Pursuant to the explicit provision of CA Art. 129 (1), it is legally inadmissible for the heirs of the deceased partner to be equated to random third parties, totally unrelated to the LLC, while surviving partners benefit from non-existent rights, allegedly derived from the death of the deceased partner, which take precedence over the rights of the heirs themselves.


Otherwise, SMEs would switch to the public shareholding company as a form of incorporation, which is typical for big business and entities listed on the stock exchange and not particularly suitable for them in the first place, where the above described problems with inheritance simply do not exist.


Let us not forget also that the Bulgarian CA is directly influenced by Spanish and German law, therefore any restrictive interpretation of omissions in the texts, bordering on contra legem to the intended meaning and significance of the possibility for company shares to be inherited, i.e. disregarding the legislator's intentions and considerations should be considered erroneous and lacking conformity with the will of the legislator.


It is therefore advisable to supplement existing legislation in order to preclude any possibility for abuse of existing gaps by dishonest partners who take advantage of the death of a partner to practically embezzle the entire LLC, without having compensated the heirs with the cash value of the deceased's share.


Thus, it turns out that the legal status of the heirs is even inferior to that of third parties applying to acquire a share, since heirs are equated to an expelled partner - a practice that needs to stop as soon as possible, as the LLC is the typical and preferred form of incorporation for SMEs where the scenario of a partner's death raising the issue of inheritance of his/her share by the heirs - a possibility explicitly provided for by the Bulgarian CA, is all too possible and even natural.


According to current court practice, while the heirs are, on the one hand, entitled to dispose of the share they have inherited by transferring it to one of the surviving partners, at the same time, without such a scenario playing out in practical terms, the courts in some cases allow unilateral acts amounting to a ‘takeover' (i.e. plain embezzlement) of the deceased partner's share by the surviving partner, who ‘assumes' the rights and entitlements of the heirs to inherit the property rights over the company share as recognized even in the most restrictive interpretation of the above mentioned CA Art. 129 (1). The heirs do not even suspect that such acts have been undertaken and are faced with a fait accompli, finding themselves in a legal cul-de-sac. They are then forced to engage in legal disputes and wage court battles for years on end, and even if they eventually win, they may end up in possession of an LLC that is plundered, decapitalized and dysfunctional.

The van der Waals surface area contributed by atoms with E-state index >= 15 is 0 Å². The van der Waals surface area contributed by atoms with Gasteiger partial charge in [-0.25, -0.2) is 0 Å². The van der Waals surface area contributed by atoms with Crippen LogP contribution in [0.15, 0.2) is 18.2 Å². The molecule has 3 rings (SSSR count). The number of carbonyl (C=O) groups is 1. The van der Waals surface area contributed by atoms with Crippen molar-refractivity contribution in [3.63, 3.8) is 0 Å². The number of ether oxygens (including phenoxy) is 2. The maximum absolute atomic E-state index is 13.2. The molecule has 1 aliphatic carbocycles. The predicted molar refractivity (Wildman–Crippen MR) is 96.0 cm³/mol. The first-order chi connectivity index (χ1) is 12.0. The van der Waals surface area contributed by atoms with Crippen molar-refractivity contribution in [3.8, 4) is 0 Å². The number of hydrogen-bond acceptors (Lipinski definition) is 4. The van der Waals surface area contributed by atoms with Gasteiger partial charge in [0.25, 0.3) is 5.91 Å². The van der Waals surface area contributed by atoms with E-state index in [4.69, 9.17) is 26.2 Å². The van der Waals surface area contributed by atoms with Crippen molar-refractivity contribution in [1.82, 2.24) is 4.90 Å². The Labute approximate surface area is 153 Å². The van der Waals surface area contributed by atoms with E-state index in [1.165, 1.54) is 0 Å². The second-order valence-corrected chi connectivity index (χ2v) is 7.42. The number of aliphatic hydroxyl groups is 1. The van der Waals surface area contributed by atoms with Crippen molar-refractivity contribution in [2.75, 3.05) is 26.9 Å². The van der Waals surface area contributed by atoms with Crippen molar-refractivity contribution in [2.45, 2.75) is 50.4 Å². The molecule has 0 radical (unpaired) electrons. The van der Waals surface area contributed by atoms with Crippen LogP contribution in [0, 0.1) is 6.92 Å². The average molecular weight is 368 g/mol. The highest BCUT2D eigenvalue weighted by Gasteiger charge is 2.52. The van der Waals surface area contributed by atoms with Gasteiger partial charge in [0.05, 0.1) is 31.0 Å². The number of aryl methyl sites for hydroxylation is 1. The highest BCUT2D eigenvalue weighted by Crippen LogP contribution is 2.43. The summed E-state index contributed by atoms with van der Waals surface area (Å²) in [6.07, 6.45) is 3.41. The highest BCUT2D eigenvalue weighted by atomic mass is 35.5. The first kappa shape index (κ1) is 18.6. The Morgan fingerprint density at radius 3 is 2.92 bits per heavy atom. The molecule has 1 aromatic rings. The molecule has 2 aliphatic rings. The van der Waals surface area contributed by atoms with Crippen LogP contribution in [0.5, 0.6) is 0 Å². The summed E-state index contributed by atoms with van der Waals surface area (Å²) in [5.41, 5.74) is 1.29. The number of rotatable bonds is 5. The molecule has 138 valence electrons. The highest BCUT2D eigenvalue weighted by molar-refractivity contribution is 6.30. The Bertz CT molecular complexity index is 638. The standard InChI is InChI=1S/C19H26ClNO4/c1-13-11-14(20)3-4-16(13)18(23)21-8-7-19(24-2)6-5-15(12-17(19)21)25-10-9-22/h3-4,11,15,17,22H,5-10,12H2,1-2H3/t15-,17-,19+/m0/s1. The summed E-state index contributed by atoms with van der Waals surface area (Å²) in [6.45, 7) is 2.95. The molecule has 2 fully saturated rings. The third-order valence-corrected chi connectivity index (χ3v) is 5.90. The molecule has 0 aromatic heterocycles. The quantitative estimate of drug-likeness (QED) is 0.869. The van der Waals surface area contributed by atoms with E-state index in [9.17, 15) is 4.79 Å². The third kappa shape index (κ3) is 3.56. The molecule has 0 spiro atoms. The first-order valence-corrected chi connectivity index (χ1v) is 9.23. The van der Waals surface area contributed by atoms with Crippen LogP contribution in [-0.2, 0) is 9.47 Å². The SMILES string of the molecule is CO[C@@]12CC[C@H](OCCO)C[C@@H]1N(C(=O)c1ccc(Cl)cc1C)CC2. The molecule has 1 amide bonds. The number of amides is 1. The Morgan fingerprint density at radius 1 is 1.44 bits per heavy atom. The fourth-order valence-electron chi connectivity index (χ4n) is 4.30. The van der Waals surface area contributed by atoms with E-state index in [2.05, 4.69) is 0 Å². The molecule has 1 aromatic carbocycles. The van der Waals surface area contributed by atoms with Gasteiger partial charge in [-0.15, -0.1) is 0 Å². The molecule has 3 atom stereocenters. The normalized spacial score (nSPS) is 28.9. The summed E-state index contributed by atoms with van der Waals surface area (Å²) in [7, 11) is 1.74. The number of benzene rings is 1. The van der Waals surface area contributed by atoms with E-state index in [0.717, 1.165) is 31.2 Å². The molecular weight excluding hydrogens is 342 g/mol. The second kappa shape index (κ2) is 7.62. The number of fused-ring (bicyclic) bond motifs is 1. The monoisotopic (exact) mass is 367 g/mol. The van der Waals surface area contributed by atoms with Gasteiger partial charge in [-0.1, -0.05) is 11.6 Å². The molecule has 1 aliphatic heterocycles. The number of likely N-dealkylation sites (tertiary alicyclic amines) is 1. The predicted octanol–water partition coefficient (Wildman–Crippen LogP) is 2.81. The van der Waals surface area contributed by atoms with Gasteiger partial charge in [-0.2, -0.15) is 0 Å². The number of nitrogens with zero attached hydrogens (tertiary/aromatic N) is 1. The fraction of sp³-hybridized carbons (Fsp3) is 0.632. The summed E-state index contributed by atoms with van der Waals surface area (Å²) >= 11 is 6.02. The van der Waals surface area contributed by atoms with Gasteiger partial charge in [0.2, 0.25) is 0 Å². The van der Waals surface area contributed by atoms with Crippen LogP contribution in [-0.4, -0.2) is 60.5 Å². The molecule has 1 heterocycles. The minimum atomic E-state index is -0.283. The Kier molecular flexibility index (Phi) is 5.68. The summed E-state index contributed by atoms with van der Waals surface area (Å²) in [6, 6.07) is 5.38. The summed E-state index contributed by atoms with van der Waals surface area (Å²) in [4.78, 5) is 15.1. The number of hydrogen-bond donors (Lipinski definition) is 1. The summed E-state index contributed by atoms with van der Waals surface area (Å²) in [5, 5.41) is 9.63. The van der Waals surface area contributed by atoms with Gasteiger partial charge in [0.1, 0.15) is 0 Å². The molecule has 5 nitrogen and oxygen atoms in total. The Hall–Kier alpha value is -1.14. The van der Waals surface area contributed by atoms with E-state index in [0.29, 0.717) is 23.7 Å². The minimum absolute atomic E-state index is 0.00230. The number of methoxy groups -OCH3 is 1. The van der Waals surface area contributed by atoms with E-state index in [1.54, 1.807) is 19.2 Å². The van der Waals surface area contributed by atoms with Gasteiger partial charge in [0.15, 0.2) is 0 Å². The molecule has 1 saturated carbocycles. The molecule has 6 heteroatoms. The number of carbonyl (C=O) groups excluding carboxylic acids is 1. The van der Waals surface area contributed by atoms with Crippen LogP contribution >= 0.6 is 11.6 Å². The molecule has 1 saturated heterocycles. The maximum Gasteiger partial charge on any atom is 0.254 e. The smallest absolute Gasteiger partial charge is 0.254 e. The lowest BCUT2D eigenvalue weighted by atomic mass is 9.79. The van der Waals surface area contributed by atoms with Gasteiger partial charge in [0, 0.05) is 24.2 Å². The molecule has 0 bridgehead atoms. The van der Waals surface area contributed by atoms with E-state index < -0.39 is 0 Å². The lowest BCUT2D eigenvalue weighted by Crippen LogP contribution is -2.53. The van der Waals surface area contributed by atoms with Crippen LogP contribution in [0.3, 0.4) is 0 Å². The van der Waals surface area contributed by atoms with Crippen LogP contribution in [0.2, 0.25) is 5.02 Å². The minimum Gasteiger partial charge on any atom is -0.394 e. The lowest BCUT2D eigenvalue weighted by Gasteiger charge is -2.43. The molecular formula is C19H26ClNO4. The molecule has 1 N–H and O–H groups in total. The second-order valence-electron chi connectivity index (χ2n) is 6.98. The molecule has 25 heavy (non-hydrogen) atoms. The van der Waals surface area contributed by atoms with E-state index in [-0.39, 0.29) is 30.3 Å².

The logical continuation of such judicial malpractice is that neither the surviving partners nor the company as a whole can be ‘forced' to pay the cash equivalent of the inherited share to the heirs - another legal obligation explicitly prescribed in the CA, because the courts are less concerned with the rights of the weaker party.


Pursuant to the explicit provisions of CA Art. 129 (1), unless legal or other obstacles arise, the heirs are fully entitled to inherit the company share and that right of inheritance is in no way dependent on the will of the general meeting or of any other partner; therefore, if the heirs have been prevented by any surviving partners from joining the LLC as full partners, they must have the legal option of filing a claim under CA Art. 71. The membership rights themselves arise automatically with the death of the grantor who was a partner in the company, irrespective of the moment they were registered.


The court's assertion that the heirs have no right to file a claim under CA Art. 71 as they were never, not even for a moment, partners in the company just goes to show how dangerous the restrictive interpretation of CA Art. 129 (1) really is, as it deprives the heirs of the possibility to defend their rights and entitlements, even if they are in a position to prove that no legal obstacles exist for their inheritance of the share and despite having legally opted to join the LLC as partners.


The adoption of the relevant amendments to the CA and CRA, which would contribute significantly to the establishment of the LLC as the preferred form of incorporation of SMEs, will give the necessary confidence and a sense of security to natural persons who have pooled their efforts for pursuing joint economic activity, while their heirs will be in a position to inherit the company share in accordance with the original intention of the founders of the company, if the articles of association do not provide otherwise.




Vladimir Penkov